How Plausible is the Consensus Projection of Oil Below $25 and Persian Gulf Oil Capacity and Output Doubling by 2020?
The Energy Journal, 2001, vol. Volume22, issue Number 4, 1-28
A two-part consensus in three recent long-term projections of the world oil market states: oil's price will stay below $25 (1999 $/barrel), and OPEC oil capacity and production will increase rapidly over the next two decades to unprecedented levels, more than doubling in the Persian Guy, by 2020. Such are the projections by the International Energy Agency (IEA), by the Energy Information Administration of the U.S. Department of Energy (DOE), and in The New Economy of Oil by John Mitchell and others. Yet such projections are not based on behavioral analysis of Gulf countries' decisions; they are merely the calculated residual demand for OPEC oil, the difference between projected world oil demand and non-OPEC supply, given some assumed pric-path. Such projections by IEA and DOE are implausible because they rely on supply behavior by Gulf producers that is not in their own self-interest, The DOE projections of world oil prices could be reasonable, but only if world oil demand and/or non-OPEC supply are much more price-responsive than are represented in their numerical projections. Using an updated version of the model from Gately (1995), I show that the effect of greater price-responsiveness is to make faster output growth - not higher prices - the reliable path to higher OPEC revenue. I also demonstrate the effects of uncertainty about several key parameters (such as price and income elasticities) upon model results when parameter values are randomly sampled 500 times.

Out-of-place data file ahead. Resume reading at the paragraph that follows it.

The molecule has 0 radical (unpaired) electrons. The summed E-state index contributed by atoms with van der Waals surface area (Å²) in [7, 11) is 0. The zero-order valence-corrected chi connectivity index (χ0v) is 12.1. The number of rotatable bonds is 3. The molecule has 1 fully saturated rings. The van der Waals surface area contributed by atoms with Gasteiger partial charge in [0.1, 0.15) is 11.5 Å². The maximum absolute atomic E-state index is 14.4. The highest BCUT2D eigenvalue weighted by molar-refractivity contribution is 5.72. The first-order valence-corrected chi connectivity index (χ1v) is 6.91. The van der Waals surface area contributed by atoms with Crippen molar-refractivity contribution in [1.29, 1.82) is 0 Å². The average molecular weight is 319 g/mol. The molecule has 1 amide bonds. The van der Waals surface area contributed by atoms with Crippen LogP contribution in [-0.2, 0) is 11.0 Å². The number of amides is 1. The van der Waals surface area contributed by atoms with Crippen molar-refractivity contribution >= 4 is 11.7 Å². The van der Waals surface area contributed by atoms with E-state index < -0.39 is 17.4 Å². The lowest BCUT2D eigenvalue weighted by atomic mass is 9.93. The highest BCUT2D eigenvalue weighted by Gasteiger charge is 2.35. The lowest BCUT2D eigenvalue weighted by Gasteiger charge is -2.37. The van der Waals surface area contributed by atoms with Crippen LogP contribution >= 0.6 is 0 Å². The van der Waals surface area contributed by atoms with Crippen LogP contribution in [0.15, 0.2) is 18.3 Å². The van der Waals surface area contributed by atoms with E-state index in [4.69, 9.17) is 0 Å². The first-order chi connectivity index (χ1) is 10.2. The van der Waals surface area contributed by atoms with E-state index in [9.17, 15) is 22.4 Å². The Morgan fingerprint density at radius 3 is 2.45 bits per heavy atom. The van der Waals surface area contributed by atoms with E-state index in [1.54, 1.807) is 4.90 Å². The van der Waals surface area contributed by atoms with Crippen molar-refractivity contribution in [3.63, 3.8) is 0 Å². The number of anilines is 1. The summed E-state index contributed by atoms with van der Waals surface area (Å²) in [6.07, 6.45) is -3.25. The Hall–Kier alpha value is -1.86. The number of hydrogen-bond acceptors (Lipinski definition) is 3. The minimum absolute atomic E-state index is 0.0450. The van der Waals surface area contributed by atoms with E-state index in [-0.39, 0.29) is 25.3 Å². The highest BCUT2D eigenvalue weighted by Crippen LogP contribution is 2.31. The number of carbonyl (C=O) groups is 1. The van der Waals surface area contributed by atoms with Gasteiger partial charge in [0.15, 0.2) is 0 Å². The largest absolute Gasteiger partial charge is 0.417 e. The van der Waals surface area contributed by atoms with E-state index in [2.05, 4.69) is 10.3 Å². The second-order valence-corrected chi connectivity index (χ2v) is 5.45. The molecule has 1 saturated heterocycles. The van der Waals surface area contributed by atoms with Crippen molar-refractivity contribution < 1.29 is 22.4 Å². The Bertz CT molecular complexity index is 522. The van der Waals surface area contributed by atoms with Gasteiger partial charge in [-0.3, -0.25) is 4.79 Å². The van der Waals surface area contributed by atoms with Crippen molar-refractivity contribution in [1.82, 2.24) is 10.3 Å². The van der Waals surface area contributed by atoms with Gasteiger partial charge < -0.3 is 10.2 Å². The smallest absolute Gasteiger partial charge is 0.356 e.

JEL-codes: F0 (search for similar items in EconPapers)
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